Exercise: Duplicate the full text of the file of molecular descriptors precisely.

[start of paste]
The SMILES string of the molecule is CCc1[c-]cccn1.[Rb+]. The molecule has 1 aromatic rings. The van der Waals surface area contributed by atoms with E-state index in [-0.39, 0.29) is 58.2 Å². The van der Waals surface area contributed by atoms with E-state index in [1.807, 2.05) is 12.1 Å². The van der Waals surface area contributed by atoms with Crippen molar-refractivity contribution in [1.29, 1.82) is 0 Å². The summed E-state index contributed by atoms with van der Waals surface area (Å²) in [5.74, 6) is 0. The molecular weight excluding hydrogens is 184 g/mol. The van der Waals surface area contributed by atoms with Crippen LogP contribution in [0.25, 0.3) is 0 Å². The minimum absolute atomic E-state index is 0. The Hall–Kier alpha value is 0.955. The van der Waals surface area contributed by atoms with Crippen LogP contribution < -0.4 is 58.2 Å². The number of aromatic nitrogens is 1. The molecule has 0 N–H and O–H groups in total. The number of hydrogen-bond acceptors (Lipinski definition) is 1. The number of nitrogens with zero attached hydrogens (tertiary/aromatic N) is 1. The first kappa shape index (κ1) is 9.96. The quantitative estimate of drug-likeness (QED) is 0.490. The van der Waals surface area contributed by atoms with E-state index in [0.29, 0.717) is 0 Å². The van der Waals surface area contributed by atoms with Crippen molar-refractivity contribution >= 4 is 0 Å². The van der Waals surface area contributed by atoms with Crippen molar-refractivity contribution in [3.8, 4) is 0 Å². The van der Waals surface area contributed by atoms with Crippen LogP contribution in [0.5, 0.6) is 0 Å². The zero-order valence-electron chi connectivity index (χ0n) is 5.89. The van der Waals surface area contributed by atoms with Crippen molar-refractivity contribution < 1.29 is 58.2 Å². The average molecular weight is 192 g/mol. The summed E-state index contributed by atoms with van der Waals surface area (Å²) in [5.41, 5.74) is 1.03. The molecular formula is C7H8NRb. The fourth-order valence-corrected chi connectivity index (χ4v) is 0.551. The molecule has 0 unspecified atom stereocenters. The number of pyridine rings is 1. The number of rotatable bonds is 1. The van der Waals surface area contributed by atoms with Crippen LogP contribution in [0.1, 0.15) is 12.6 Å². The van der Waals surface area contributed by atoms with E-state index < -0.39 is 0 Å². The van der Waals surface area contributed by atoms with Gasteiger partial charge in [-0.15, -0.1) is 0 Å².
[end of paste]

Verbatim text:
The SMILES string of the molecule is CCc1[c-]cccn1.[Rb+]. The molecule has 1 aromatic rings. The van der Waals surface area contributed by atoms with E-state index in [-0.39, 0.29) is 58.2 Å². The van der Waals surface area contributed by atoms with E-state index in [1.807, 2.05) is 12.1 Å². The van der Waals surface area contributed by atoms with Crippen molar-refractivity contribution in [1.29, 1.82) is 0 Å². The summed E-state index contributed by atoms with van der Waals surface area (Å²) in [5.74, 6) is 0. The molecular weight excluding hydrogens is 184 g/mol. The van der Waals surface area contributed by atoms with Crippen LogP contribution in [0.25, 0.3) is 0 Å². The minimum absolute atomic E-state index is 0. The Hall–Kier alpha value is 0.955. The van der Waals surface area contributed by atoms with Crippen LogP contribution < -0.4 is 58.2 Å². The number of aromatic nitrogens is 1. The molecule has 0 N–H and O–H groups in total. The number of hydrogen-bond acceptors (Lipinski definition) is 1. The number of nitrogens with zero attached hydrogens (tertiary/aromatic N) is 1. The first kappa shape index (κ1) is 9.96. The quantitative estimate of drug-likeness (QED) is 0.490. The van der Waals surface area contributed by atoms with E-state index in [0.29, 0.717) is 0 Å². The van der Waals surface area contributed by atoms with Crippen molar-refractivity contribution >= 4 is 0 Å². The van der Waals surface area contributed by atoms with Crippen molar-refractivity contribution in [3.8, 4) is 0 Å². The van der Waals surface area contributed by atoms with Crippen LogP contribution in [0.5, 0.6) is 0 Å². The zero-order valence-electron chi connectivity index (χ0n) is 5.89. The van der Waals surface area contributed by atoms with Crippen molar-refractivity contribution < 1.29 is 58.2 Å². The average molecular weight is 192 g/mol. The summed E-state index contributed by atoms with van der Waals surface area (Å²) in [5.41, 5.74) is 1.03. The molecular formula is C7H8NRb. The fourth-order valence-corrected chi connectivity index (χ4v) is 0.551. The molecule has 0 unspecified atom stereocenters. The number of pyridine rings is 1. The number of rotatable bonds is 1. The van der Waals surface area contributed by atoms with Crippen LogP contribution in [0.1, 0.15) is 12.6 Å². The van der Waals surface area contributed by atoms with E-state index < -0.39 is 0 Å². The van der Waals surface area contributed by atoms with Gasteiger partial charge in [-0.15, -0.1) is 0 Å².